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From Our Bishops

Archbishop urges vestry motion on minimum wage increase

Dear Colleagues,

While we await the coming of Christ and anticipating the celebration of Christmas, many of you are also getting ready for the parish vestry early in the New Year.  As in past years, I encourage you to present a motion on a key social justice issue at your vestry.  The motion requests the Government of Ontario to raise the provincial minimum wage from $10.25 per hour to $11.50 immediately, with a further increase to $14.50 per hour by 2015.

This is a key factor in addressing poverty reduction, particularly among the working poor.  Most of this income will be immediately spent within the local economy, so it will have a direct ripple effect.  I have had several meetings with provincial cabinet ministers who indicate their support of this but they note it is not high on the agenda of voters they talk to.  As we heard at Synod, it is amazing what a number of emails and letters from concerned constituents can do to influence that!

The motion is printed below, and its preamble outlines why this measure is needed to provide dignity for the low-paid workers in our midst, and their families. I also encourage you to watch our five-minute video, “Out Of Poverty.” It clearly outlines the issues in a compellingly simple and accessible way.  We can do better as a society, strengthened by the Gospel’s call to justice. 

I ask you to include this motion and its preamble, printed below, in your parish vestry report and present it at your vestry.  The motion and related information also can be found at

Blessings for this season of Advent,

The Most Rev’d Colin R. Johnson
Archbishop of Toronto and
Metropolitan of Ontario

The minimum wage is an integral element of Ontario’s Poverty Reduction Strategy. As such, it should be set at a level that makes it a true pathway out of poverty. This is a basic matter of justice, reflecting the abundant life that God wants for all of us (Deut. 24:14). Yet because Ontario’s minimum wage has not been raised since 2010, the 534,000 Ontario workers receiving the minimum wage actually live below the poverty line, resulting in hardship for themselves and their families.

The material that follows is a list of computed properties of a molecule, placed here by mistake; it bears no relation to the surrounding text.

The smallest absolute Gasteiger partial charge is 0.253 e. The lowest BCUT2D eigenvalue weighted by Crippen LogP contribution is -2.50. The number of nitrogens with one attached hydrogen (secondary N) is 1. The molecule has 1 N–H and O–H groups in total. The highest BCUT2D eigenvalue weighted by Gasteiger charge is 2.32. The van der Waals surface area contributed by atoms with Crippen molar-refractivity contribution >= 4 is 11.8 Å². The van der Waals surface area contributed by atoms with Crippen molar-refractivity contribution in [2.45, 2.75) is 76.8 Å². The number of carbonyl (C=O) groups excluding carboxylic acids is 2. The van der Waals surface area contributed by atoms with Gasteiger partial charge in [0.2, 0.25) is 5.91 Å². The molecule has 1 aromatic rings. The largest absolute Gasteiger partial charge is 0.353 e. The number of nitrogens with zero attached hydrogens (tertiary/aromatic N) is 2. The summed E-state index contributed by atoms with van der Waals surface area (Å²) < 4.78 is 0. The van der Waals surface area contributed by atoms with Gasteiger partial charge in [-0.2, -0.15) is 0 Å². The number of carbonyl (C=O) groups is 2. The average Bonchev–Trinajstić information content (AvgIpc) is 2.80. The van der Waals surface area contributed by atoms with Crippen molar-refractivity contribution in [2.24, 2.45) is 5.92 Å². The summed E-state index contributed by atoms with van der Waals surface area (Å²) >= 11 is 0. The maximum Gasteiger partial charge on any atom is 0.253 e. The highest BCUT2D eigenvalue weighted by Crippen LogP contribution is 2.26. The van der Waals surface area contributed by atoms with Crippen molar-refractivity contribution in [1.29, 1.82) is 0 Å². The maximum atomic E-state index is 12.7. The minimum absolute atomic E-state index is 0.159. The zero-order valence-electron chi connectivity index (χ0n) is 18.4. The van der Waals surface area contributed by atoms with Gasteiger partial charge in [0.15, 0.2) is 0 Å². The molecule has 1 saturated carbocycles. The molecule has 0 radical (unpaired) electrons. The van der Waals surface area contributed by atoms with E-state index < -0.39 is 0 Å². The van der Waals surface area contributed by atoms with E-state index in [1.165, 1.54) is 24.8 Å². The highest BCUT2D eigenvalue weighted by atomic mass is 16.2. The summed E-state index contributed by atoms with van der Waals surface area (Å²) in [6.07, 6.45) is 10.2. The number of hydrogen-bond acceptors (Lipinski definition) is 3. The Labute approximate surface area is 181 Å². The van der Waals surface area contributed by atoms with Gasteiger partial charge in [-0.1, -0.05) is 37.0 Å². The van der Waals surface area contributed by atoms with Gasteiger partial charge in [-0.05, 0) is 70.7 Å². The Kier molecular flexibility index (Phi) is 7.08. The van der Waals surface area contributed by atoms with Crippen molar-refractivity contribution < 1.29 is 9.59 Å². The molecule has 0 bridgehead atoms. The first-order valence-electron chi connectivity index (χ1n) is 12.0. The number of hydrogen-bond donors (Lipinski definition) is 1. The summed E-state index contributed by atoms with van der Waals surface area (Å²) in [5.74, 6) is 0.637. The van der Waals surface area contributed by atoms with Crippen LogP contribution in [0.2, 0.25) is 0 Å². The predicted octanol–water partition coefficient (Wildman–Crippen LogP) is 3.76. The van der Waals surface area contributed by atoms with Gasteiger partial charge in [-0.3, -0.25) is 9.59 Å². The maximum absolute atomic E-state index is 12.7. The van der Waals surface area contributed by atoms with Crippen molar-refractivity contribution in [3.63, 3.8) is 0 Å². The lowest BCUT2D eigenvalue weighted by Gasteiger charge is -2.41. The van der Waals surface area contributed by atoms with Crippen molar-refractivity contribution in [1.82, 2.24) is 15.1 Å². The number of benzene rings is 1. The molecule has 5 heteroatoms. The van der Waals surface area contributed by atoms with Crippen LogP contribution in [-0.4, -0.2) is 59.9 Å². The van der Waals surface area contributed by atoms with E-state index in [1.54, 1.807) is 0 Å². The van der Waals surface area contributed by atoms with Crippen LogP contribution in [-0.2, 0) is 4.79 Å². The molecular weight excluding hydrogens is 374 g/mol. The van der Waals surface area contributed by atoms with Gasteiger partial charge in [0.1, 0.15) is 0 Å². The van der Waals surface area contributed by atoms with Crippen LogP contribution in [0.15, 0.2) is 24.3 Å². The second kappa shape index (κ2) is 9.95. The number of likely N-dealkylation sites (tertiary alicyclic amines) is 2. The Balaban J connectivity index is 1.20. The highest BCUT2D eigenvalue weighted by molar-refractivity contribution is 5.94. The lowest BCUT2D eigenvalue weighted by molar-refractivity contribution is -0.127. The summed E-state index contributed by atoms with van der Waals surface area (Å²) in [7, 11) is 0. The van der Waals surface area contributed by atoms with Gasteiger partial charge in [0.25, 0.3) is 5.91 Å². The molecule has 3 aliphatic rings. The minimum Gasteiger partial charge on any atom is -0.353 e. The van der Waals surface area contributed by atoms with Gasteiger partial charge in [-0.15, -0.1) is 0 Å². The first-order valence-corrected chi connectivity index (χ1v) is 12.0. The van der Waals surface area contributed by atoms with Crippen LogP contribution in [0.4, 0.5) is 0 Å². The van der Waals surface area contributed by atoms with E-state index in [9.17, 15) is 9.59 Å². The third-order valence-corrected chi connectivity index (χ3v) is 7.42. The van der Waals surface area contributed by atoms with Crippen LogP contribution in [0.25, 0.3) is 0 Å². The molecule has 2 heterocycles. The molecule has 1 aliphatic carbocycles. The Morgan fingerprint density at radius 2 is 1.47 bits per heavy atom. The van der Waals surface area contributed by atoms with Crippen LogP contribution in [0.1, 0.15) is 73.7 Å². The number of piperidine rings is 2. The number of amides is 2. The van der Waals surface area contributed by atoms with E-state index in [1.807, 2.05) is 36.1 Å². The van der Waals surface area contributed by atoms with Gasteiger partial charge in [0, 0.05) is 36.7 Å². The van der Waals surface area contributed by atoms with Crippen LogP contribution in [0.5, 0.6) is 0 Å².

Everyone in society pays the cost of low wages. Low-income families are at greater risk of health problems, which drives up health-care costs. Community organizations experience increased caseloads, requiring additional public funding. Our parish food bank and meal programs struggle to keep up with increased needs, including those of a growing number of people who work but do not make enough money to buy the food they need, or to find secure and affordable housing.  Recent studies show that about 11% of food bank users in Ontario are employed, but cannot meet their basic needs from their earnings.

We are aware that concerns have been expressed about the impact of a higher minimum wage on small businesses, but nearly half of Ontario’s minimum-wage employees work for large employers (500 or more), not small businesses. These employees are in effect subsidizing these large corporations. Moreover, extra earnings from a higher minimum wage would be spent at local food and clothing stores, and other local businesses, thus boosting local economies, generating tax revenue, and helping to offset the impacts of the increase. Recent research challenges the assumption that minimum wage increases lead to job losses. Between 2006 and 2012, Ontario raised its minimum wage from $7.75 to $10.25 and added almost 150,000 jobs to the sales and service sector, where minimum wages dominate.

God calls on us to care for the poor (Proverbs 29:7).  Increasing the minimum wage in Ontario is one practical way to do that.

Motion for 2014 vestry meetings
Moved that the vestry of ___________ (name of your parish) urge the government of Ontario to raise the provincial minimum wage from $10.25 per hour to $11.50 per hour immediately, with a further increase to $14.50 per hour* by 2015, and thereafter to keep the minimum wage indexed to the rate of inflation.

*The $14.50 wage would lift a person working 35 hours per week 10 percent above the poverty line (Low Income Measure).